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I want to know which threads processes device interrupts. What happens when there is a interrupt when a user mode thread is running? Also do other user threads get a chance to run when the system is processing an interrupt?

Kindly suggest me some reference material describing how interrupts are handled by windows.

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3 Answers 3

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Device interrupts themselves are (usually) processed by whatever thread had the CPU that took the interrupt, but in a ring 0 and at a different protection level. This limits some of the actions an interrupt handler can take, because most of the time the current thread will not be related to the thread that is waiting for the event to happen that the interrupt is indicating.

The kernel itself is closed source, and only documented through its internal API. That API is exposed to device driver authors, and described in the driver development kits.

Some resources to get you started:

  • Any edition of Microsoft Windows Internals by Solomon and Russinovich. The current seems to be the 4th edition, but even an old edition will help.

  • The Windows DDK, now renamed the WDK. Its documentation is available online too. Be sure to read the Kernel Mode Design Guide...

  • Sysinternals has tools and articles to probe at and explain the kernel's behavior. This used to be an independent site until Microsoft got tired of Mark Russinovich seeming to know more about how the kernel worked than they did. ;-)

Note that source code to many of the common device drivers are included in the DDK in the samples. Although the production versions are almost certainly different, reading the sample drivers can answer some questions even if you don't want to implement a driver yourself.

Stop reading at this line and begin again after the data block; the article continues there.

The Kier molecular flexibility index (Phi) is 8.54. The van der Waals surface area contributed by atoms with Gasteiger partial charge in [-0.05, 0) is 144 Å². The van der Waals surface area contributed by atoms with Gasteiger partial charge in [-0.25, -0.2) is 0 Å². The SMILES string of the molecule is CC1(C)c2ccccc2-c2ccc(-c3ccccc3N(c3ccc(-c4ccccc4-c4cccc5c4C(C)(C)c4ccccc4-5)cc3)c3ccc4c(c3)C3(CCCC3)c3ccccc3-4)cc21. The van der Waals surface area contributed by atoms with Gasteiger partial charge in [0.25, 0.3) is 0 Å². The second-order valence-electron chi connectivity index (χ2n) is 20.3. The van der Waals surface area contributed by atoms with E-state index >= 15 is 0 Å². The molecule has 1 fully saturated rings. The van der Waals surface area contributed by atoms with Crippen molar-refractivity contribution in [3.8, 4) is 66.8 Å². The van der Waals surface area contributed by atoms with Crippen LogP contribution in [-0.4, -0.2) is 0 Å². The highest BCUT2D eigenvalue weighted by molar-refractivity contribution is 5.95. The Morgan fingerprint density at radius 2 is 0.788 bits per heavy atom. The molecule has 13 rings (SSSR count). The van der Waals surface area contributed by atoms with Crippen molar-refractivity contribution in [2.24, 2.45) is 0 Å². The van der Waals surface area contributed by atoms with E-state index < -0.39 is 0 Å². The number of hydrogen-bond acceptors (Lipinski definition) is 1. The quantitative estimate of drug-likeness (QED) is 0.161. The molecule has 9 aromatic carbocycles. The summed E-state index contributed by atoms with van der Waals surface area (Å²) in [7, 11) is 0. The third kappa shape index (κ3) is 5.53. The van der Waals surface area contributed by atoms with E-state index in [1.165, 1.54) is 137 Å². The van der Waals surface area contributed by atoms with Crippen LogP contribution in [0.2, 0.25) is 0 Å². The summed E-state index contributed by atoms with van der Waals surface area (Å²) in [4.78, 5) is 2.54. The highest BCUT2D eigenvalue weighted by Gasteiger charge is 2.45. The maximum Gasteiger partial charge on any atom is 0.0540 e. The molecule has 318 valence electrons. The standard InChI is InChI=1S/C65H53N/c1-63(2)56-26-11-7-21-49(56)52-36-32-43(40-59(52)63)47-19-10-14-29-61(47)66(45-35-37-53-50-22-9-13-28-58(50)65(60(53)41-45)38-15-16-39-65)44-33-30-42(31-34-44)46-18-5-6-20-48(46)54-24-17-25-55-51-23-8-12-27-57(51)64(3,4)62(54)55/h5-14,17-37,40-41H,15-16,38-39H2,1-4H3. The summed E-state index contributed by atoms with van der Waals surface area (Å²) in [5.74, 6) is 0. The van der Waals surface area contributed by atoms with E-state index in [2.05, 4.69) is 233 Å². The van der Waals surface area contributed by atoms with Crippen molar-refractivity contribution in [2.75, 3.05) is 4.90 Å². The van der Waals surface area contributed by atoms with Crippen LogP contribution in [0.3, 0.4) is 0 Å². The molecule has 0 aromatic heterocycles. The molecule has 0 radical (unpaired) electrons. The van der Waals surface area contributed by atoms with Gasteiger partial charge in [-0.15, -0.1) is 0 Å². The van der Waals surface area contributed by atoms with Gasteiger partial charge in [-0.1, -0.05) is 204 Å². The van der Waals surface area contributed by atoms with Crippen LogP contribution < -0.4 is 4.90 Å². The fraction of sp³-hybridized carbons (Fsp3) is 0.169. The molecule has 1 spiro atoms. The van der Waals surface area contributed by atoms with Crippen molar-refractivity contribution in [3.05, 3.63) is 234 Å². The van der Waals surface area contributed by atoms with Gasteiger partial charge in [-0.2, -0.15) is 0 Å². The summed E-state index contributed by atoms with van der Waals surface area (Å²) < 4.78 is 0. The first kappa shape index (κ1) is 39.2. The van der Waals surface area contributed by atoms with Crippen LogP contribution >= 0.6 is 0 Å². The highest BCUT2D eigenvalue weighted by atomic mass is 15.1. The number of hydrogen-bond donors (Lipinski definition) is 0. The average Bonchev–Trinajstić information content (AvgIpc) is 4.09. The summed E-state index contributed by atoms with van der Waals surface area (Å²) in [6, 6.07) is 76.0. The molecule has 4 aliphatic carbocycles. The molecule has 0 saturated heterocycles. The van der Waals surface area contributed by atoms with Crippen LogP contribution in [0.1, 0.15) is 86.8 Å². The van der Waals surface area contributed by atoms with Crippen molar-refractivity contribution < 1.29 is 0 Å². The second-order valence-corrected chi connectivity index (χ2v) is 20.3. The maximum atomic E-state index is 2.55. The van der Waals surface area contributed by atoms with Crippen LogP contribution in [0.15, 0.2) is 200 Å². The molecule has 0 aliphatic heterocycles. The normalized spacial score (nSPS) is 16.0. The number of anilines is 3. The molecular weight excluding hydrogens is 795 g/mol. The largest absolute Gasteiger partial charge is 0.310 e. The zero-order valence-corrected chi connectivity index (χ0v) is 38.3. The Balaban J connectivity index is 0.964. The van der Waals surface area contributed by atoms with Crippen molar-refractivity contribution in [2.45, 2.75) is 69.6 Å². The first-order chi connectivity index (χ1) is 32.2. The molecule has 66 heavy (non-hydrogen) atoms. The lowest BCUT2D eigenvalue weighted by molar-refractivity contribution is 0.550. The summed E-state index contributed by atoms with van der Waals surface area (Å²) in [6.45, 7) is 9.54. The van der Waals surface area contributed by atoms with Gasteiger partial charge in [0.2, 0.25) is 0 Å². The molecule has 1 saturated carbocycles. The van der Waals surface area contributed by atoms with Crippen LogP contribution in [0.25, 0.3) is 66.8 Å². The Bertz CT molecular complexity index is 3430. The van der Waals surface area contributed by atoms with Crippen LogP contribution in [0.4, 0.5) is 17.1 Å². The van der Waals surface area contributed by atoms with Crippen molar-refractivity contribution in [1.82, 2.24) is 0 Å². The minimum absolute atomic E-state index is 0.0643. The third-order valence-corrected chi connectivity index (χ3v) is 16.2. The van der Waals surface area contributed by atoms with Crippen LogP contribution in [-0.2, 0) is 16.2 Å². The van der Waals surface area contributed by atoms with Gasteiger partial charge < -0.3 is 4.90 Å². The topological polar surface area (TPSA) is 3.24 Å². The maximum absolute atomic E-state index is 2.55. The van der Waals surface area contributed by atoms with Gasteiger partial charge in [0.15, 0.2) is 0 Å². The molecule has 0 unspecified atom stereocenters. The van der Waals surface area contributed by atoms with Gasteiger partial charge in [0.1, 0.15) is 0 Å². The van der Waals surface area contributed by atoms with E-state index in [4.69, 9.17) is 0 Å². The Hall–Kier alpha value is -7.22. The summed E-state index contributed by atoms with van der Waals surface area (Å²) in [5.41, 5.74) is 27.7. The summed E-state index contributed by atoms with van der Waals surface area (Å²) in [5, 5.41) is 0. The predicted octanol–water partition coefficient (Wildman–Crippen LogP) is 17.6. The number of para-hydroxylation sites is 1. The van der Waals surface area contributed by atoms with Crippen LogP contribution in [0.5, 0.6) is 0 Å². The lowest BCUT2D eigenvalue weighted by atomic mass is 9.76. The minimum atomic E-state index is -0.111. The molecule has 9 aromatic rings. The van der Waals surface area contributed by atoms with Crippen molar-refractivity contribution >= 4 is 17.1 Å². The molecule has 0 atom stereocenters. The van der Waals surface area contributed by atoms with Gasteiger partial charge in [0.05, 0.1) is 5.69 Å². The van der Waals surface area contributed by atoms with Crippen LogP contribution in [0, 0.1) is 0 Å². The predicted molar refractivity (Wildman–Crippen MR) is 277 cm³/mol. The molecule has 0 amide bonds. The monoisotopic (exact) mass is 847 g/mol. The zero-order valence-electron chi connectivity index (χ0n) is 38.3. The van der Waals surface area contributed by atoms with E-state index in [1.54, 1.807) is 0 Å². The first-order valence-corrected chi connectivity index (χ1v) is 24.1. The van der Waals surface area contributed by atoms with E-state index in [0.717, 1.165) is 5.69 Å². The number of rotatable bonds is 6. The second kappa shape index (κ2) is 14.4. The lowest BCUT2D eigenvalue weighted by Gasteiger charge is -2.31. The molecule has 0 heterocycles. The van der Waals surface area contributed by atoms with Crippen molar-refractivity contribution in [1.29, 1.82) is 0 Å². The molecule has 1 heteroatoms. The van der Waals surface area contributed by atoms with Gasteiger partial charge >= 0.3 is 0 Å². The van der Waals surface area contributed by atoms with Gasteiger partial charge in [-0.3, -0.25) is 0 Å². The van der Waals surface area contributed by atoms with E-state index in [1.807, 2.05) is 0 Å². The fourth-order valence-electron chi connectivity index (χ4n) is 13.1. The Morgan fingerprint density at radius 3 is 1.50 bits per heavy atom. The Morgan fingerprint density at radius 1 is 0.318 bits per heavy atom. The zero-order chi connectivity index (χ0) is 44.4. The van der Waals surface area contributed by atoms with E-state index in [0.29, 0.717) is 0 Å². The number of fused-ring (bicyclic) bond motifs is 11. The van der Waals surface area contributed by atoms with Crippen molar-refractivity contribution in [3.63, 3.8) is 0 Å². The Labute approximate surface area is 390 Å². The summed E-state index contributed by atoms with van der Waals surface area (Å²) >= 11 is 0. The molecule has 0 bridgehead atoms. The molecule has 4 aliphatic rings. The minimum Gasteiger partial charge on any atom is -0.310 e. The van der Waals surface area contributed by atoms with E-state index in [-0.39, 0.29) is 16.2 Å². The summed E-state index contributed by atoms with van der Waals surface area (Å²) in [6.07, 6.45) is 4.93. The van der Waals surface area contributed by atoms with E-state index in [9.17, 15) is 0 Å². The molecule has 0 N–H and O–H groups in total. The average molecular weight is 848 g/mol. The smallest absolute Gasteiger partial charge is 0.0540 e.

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Like any other operating system, Windows processes interrupts in Kernel mode, with an elevated Interrupt Priority Level (I think they call them IRPL's, but I don't know what the "R" stands for). Any user thread or lower-level Kernel thread running on the same machine will be interrupted while the interrupt request is processed, and will be resumed when the ineterrupt processing is complete.

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Actually it is IRQL (Interrupt ReQuest Level). There are 32 of them. User mode code operates in PASSIVE (0) level. Devices IRQL/DIRQL are higher that DISPATCH (2) level. –  dragonfly Apr 3 '09 at 6:21
    
You've probably remembered that the internal representation of a system call that is delivered to a device driver is called an IRP (I/O Request Packet)... –  RBerteig Apr 3 '09 at 6:29
    
I shouldn't answer questions so late at night. I was remembering from the VMS operating system, where they are called IPL - Interrupt Priority Levels. Reverting to my technical childhood. –  John Saunders Apr 3 '09 at 12:10

In order to learn more about device interrupts on Windows you need to study device driver development. This is a niche topic, I don't think you can find many useful resources in the Web and you may have to look for a book or a training course.

Anyway, Windows handle interrupts with Interrupt Request Levels (IRQLs) and Deferred procedure calls. An interrupt is handled in Kernel mode, which runs in higher priority than user mode. A proper interrupt handler needs to react very quickly. It only performs the absolutely necessary operations and registers a Deferred Procedure Call to run in the future. This will happen, when the system is in a Interrupt Request Level.

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hi @kgiannakakis, I have one windows driver issue & I think you are the one who can help me.lets me explain in short. I am working on serial port driver.Interrupt is created for the child in bus driver.& i have to use it in port driver.Now getting H/W interrupt & reading register but bus driver don't get acknowledgement that the interrupt is served.I searched on web but didn't find proper answer. please help me to solve this issue if you can. & Sorry for posting my query here. posted-stackoverflow –  Akatsuki Nov 12 at 12:18

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